• Some of the suggested routes seem a little odd as they head out of the city. I mean, why would key cycle routes head for busy Riccarton Rd and Fendalton Rd west when many people prefer something like Kilmarnock or Matai St? Once in town too, a number of routes seem a bit disjointed. For example, the busiest cycle route in Chch is probably the Armagh St bridge at Hagley Park, so should Armagh St be an east-west cycling route? (it’s not designated for anything else in the Plan)
Key cycling routes – are these all logical?
  • The plan says that cycle parking facilities will be provided at convenient locations” – this includes secure bike parking in conjunction with the new Bus Interchange and “super stops” (hmm, access using your MetroCard perhaps?). Private developers will also be encouraged to provide their own bike parking, but it would be nice to see a plan of where the City needs to front up with its own bike parking (either with public facilities or near other key destinations). I mean they’ve taken the time to show where the car parking will be…
  • A nice feature proposed is improved way-finding signage around the city including cycling routes. Hopefully this will be good at highlighting key cycling destinations and where good bike parking is.
Key ingredients for a cycle network: good parking and way-finding signage
  • What needs to be explained further is exactly how cycling is provided for if your desired destination isn’t actually on one of the key cycling routes. That might not be a big problem if it is in the 30km/h zone or on a local street, but what about the one-way streets or Four Aves for example? Although nothing was mentioned in the text, it was intriguing to see this mock-up of a new one-way street that seemed to feature separated cycleways on both sides. Could we actually see two-way cycling provision along these routes?
Separated cycleways and contraflow on the one-ways?
  • For motor traffic, the existing one-ways are largely identified as the main ways to get through the city (with even more preference given to travelling along the Four Aves if your business is elsewhere). However there seems to be little to actively discourage drivers from using the remaining non-arterial streets around town (other than the 30km/h limit). As it stands, I could drive right across town on a street like Manchester or Hereford; yet presumably that’s not what is intended. I understand the need for access by car to destinations and parking, but I don’t see why those same streets should also provide complete thoroughfare. Perhaps a few strong “breaks” in the network (with walk/bike bypasses) are needed to really encourage drivers to use the road hierarchy properly.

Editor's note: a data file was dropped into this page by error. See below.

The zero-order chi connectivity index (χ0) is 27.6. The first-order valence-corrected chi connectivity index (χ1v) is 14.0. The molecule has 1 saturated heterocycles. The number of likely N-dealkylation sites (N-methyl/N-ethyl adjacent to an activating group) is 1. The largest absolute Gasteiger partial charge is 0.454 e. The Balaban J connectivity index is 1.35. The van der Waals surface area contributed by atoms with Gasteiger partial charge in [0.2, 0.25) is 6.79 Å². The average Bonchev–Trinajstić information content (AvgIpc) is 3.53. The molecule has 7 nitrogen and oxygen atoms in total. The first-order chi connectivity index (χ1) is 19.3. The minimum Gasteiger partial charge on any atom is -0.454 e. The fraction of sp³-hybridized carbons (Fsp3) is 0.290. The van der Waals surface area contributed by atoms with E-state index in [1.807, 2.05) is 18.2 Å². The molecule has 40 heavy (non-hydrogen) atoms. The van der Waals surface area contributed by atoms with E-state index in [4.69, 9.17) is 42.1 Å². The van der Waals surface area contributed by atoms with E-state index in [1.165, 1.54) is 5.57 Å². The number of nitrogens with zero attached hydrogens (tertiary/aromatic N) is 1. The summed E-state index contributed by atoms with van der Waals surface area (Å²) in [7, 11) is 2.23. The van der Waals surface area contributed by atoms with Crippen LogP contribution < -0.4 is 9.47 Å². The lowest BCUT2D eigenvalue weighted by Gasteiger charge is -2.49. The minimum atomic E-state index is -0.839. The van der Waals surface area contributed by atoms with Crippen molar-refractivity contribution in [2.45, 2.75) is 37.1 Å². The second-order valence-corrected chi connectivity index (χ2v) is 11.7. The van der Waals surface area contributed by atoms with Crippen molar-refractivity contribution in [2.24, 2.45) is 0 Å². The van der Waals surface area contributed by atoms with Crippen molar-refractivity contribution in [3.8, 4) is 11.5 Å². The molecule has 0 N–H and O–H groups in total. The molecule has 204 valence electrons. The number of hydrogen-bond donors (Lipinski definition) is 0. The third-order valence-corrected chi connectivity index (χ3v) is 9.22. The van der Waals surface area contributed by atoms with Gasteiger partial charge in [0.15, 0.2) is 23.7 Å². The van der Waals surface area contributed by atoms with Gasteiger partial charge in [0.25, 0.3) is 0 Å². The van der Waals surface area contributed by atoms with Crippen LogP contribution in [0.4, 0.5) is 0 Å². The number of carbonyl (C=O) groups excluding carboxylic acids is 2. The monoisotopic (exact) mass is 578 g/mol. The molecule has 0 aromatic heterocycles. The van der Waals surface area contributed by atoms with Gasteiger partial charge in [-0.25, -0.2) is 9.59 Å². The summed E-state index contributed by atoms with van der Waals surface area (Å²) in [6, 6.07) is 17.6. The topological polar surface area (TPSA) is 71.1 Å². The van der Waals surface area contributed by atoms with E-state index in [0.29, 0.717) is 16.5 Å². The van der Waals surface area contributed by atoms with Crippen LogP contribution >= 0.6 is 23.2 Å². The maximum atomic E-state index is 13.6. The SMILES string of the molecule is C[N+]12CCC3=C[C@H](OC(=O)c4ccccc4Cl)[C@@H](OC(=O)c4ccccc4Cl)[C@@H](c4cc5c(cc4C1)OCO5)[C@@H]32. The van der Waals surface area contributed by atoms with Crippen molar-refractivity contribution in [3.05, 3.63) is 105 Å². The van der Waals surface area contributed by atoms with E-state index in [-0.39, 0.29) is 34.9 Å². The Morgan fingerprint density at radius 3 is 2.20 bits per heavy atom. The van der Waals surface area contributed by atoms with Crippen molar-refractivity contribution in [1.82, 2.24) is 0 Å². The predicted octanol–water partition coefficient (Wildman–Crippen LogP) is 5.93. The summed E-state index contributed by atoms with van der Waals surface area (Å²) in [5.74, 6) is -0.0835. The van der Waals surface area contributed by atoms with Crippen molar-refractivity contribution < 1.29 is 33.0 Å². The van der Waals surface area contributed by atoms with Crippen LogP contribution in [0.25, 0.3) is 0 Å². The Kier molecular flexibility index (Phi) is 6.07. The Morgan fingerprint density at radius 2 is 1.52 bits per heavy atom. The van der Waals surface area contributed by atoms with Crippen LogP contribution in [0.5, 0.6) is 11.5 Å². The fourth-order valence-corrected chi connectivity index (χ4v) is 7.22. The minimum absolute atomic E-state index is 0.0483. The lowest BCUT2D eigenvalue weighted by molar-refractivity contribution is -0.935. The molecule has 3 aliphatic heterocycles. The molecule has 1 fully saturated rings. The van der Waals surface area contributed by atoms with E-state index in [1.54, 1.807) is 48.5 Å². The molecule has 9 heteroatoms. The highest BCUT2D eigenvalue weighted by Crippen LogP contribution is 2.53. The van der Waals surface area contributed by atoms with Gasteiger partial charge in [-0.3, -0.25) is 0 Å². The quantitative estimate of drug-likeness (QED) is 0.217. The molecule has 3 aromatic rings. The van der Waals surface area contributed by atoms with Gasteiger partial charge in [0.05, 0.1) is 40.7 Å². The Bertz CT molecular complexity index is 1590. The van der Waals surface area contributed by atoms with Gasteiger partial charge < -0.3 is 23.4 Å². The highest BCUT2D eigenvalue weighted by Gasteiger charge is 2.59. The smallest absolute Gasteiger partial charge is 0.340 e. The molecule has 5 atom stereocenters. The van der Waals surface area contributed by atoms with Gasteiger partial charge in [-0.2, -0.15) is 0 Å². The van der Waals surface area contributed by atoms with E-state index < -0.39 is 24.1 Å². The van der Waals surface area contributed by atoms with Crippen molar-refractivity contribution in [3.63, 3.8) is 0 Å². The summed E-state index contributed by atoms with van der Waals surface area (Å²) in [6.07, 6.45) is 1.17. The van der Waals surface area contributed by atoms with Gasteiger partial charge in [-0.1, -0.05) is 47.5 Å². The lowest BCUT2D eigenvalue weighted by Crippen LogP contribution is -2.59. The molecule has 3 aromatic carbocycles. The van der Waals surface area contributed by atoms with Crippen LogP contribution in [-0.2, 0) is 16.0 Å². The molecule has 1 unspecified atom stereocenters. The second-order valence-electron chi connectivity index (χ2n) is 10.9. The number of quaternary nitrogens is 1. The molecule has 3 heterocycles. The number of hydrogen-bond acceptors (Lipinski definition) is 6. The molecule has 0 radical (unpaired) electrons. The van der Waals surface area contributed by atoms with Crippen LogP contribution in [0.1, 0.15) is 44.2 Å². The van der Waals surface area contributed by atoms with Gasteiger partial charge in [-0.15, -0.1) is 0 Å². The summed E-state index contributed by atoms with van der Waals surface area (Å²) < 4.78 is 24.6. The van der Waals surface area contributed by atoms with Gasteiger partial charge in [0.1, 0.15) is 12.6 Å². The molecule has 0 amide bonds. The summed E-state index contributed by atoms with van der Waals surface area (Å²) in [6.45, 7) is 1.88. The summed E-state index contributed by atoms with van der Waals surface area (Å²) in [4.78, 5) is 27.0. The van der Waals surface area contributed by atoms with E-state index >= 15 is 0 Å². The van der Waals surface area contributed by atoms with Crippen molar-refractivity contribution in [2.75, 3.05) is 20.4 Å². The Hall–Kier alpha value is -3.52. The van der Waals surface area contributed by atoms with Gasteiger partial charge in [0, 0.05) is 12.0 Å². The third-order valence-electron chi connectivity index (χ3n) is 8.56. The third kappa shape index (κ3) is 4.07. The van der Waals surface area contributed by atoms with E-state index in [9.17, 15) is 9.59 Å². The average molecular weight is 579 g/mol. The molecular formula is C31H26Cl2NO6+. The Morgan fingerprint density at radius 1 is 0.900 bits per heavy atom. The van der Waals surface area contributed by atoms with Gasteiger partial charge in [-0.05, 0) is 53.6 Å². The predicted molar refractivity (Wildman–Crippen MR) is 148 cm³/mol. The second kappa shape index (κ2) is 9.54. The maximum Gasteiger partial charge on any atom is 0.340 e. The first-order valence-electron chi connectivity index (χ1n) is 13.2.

CERA has given people until February 1st 2013 to provide feedback on this Plan; it’s not clear whether the democratic process extends to having hearings or anything (CERA seem to be strangely immune from such public accountability requirements…). Nevertheless, it’s pretty important that you have your say and let them know what you like and dislike.

Has the draft Transport Plan materialised as you expected?

1 thought on “Flashback Friday: Will Christchurch be an Accessible City for Cycling?”

  1. The plan, developed without input from people who actually cycle, was not that flash for bikes. Even worse it did not provide for commuter cycling.

    The Major Cycle Routes are fine, but we desperately need to have them completed and hooked up with great local cycle networks. Council will need to keep hearing from lots of us that we want this. Right now they seem to think they have done enough and it is time to put the money into public transport.

Leave a Reply

Your email address will not be published. Required fields are marked *